7 Natural DIY Hairspray Recipes for Every Hair Type

Hairspray

Cait Knoll

Looking for a natural and wallet-friendly hair product to keep your 'do in place? We consulted experts Jazmin Alvarez and Gretchen Friese to bring you a roundup of our favorite homemade hairsprays. Not only are these DIY recipes free of aerosol propellants or artificial fragrances that may trigger allergies but they are also a breeze to whip up. You'll know what's in them—not to mention, how to pronounce their ingredients—so you can be confident that you aren't exposing yourself, your hair, or even the environment, to harmful chemicals. Best of all? They're totally customizable to your specific concerns and preferences. Just keep in mind that you may need to use some hair gel or other product, in addition to the homemade hairspray, to get the same effects that commercial hair sprays deliver. Consider it a more than fair trade-off.

Meet the Expert

Keep scrolling for some easy natural hairspray recipes you can DIY at home.

Brown Rice + Yucca Powder

Brown rice on white background

Floortje / Getty Images

Alvarez let us in on her DIY recipe that features brown rice, yucca powder, an antioxidant-rich cleanser, and an essential oil of your choice. "This recipe can work for most hair types and can be adjusted (more or less yucca) depending on the texture," says Alvarez. "For curly to oily textures, use more yucca, for straight, thin or wavy, use less." 

Ingredients:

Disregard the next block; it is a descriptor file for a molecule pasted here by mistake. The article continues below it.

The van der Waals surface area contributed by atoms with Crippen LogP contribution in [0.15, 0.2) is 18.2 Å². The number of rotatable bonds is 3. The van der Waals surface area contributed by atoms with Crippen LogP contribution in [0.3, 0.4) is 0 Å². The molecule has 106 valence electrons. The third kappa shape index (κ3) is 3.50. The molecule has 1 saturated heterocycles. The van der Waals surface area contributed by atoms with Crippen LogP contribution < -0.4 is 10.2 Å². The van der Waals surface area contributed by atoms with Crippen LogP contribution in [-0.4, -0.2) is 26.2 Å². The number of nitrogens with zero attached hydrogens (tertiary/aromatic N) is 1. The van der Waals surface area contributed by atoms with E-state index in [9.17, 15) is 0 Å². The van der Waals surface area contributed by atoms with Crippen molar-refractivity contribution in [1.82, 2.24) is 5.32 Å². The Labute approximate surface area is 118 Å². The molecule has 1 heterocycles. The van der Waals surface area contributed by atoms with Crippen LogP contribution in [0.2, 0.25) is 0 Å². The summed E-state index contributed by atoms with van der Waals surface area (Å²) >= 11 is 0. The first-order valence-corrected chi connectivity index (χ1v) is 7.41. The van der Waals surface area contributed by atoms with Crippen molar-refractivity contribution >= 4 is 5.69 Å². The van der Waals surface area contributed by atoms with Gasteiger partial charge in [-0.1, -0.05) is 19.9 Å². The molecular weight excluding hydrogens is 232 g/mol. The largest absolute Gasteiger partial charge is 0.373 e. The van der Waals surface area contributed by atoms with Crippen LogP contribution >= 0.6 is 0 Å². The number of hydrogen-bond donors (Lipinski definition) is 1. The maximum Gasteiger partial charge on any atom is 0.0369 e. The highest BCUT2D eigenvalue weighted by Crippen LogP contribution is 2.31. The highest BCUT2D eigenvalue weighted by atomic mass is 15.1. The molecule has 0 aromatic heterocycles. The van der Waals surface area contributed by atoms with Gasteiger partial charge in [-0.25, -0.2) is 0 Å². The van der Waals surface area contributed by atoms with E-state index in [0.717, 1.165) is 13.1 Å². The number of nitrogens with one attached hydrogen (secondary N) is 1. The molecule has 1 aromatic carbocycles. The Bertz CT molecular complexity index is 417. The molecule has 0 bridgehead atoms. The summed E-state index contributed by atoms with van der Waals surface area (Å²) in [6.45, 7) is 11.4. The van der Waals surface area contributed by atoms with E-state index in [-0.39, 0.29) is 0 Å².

• ½ cup organic brown rice
  • 2 cups water
  • ¼ teaspoon yucca powder
  • Essential oil of your choice

Instructions:

  1. Boil brown rice in 1 ¾ cups of water for 10 to 15 minutes.
  2. Strain while reserving the rice water.
  3. Set it aside to cool.
  4. Once cool, add yucca powder to the rice water mixture.
  5. Slowly add ¼ cup of water until you get a thinner liquid consistency.
  6. Add 1 to 2 drops of your favorite essential oil.
  7. Pour into a spray bottle and shake until combined. When not using, keep in the fridge for preservation.

Aloe Vera + Water

Aloe vera plant, gel, and juice

Everyday better to do everything you love / Getty Images

By now, we're all aware of the magical healing powers of aloe vera for irritated, sunburnt skin. But did you also know that this natural moisturizer rich in fatty acids, amino acids, and vitamins, can do wonders for the hair and scalp? "Aloe vera contains enzymes that repair dead skin cells on the scalp which may help promote hair growth and prevent itching on the scalp. It also acts as a great conditioner and leaves your hair all smooth and shiny," Friese tells us. This makes it especially beneficial to those with dull, dry hair and/or scalp. "The best form of aloe vera to use on your hair is the raw gel of the plant but it can also be mixed with coconut oil or apple cider vinegar," she adds.

Ingredients:

  • ¼ cup aloe vera gel
  • 1 ¼ cup water
  • 1 teaspoon coconut oil apple cider vinegar (optional)

Instructions:

  1. In a bowl, mix together aloe vera gel with water.
  2. Whisk in coconut oil or apple cider vinegar (optional).
  3. Transfer to a spray bottle. Remember to shake thoroughly before using.

Extend your hairspray's shelf life by adding a tablespoon of rubbing alcohol.

Lemon + Water

Lemons and a juice bottle on a yellow background

twomeows / Getty Images


This recipe requires no more than two ingredients and 20 minutes out of your day. The citric acid in star ingredient, lemon, works double-time by enhancing your hair's shine and promoting scalp health by absorbing excess oil. It's also a natural way to lighten your hair—in case you're interested.